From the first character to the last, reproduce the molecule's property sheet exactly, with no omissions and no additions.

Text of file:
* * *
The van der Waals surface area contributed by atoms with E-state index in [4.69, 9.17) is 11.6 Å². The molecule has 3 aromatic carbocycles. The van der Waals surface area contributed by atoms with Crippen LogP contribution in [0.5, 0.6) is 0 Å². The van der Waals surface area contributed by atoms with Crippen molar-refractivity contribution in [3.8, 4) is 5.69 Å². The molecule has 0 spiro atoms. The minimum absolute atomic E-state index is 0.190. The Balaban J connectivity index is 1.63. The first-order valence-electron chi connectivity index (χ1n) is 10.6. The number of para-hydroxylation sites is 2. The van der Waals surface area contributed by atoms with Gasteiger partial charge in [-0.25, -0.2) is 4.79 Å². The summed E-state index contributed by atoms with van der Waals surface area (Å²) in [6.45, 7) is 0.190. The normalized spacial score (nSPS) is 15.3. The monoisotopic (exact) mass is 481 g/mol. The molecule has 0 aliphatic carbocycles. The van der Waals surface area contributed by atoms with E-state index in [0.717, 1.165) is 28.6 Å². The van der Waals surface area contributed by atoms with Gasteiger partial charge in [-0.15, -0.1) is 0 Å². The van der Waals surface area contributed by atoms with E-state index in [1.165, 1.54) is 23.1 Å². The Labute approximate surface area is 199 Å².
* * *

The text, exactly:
The van der Waals surface area contributed by atoms with E-state index in [4.69, 9.17) is 11.6 Å². The molecule has 3 aromatic carbocycles. The van der Waals surface area contributed by atoms with Crippen LogP contribution in [0.5, 0.6) is 0 Å². The van der Waals surface area contributed by atoms with Crippen molar-refractivity contribution in [3.8, 4) is 5.69 Å². The molecule has 0 spiro atoms. The minimum absolute atomic E-state index is 0.190. The Balaban J connectivity index is 1.63. The first-order valence-electron chi connectivity index (χ1n) is 10.6. The number of para-hydroxylation sites is 2. The van der Waals surface area contributed by atoms with Gasteiger partial charge in [-0.25, -0.2) is 4.79 Å². The summed E-state index contributed by atoms with van der Waals surface area (Å²) in [6.45, 7) is 0.190. The normalized spacial score (nSPS) is 15.3. The monoisotopic (exact) mass is 481 g/mol. The molecule has 0 aliphatic carbocycles. The van der Waals surface area contributed by atoms with E-state index in [0.717, 1.165) is 28.6 Å². The van der Waals surface area contributed by atoms with Gasteiger partial charge in [-0.15, -0.1) is 0 Å². The van der Waals surface area contributed by atoms with E-state index in [1.165, 1.54) is 23.1 Å². The Labute approximate surface area is 199 Å².